Sunday, March 14, 2010

Abuse scandal reaches the Vatican

Michael Wolff suggests that the latest upswing of the priest abuse scandal in Europe comes right to the Popes door and threatens his position directly.

This isn't getting much attention in the US, but it's a big one: The Pope's in trouble.

Trouble, trouble. Not-going-away trouble. Run-out-of-office trouble. It's a potentially transformative moment in matters of religion and of power, wherein even the infallible turns out to be vulnerable. Some of us live for such moments.

It's the priest sex story, the same one we've already done -- and done. But now it's popping up in Germany, Austria, and the Netherlands, all markets which make the American news media yawn. But come on. The priest sex story is one of the best we've had. It's one of the ones that the media of our time is going to be remembered for. It's the ultimate destruction of fa├žade; the giving of voice to silence; the catching of deer and hypocrites in the headlights. It's our triumph.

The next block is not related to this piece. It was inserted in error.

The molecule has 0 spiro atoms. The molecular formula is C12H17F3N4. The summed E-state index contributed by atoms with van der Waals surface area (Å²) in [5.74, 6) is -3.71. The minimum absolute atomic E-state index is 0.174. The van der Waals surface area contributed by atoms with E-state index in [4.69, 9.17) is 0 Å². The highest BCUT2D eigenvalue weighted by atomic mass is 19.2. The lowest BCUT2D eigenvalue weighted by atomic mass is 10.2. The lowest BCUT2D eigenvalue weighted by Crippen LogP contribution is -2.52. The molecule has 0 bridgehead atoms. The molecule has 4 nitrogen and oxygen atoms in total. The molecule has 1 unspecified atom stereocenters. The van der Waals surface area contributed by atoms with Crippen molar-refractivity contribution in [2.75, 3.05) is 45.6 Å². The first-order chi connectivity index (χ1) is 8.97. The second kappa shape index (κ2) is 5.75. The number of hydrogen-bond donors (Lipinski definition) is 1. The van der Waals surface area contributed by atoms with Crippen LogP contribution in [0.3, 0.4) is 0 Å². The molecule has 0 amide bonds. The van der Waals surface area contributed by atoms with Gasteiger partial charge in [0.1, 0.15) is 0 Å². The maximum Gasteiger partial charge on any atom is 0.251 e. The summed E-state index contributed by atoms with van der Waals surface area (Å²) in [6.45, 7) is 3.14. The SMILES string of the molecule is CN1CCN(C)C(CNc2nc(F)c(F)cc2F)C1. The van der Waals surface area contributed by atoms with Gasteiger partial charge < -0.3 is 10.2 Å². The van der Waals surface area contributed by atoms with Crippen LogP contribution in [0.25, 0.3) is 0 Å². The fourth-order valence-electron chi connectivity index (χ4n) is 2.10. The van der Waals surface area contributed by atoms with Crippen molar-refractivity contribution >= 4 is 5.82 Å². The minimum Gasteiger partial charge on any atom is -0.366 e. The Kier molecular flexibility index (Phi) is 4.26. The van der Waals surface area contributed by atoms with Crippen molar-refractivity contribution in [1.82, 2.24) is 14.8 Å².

It's also, on the other hand, our shame. Because who hasn't known for generations that that's what priests were doing? And yet the story went untold. It had to wait for 30 or 40 years for public sensibility to catch up with it before it was told.
He also makes the point we all know but almost never see in print: This isn't a story about aberrant behavior that is an exception to the norm; clearly a disturbingly large percentage of priests became priests precisely for the sexual access to children.

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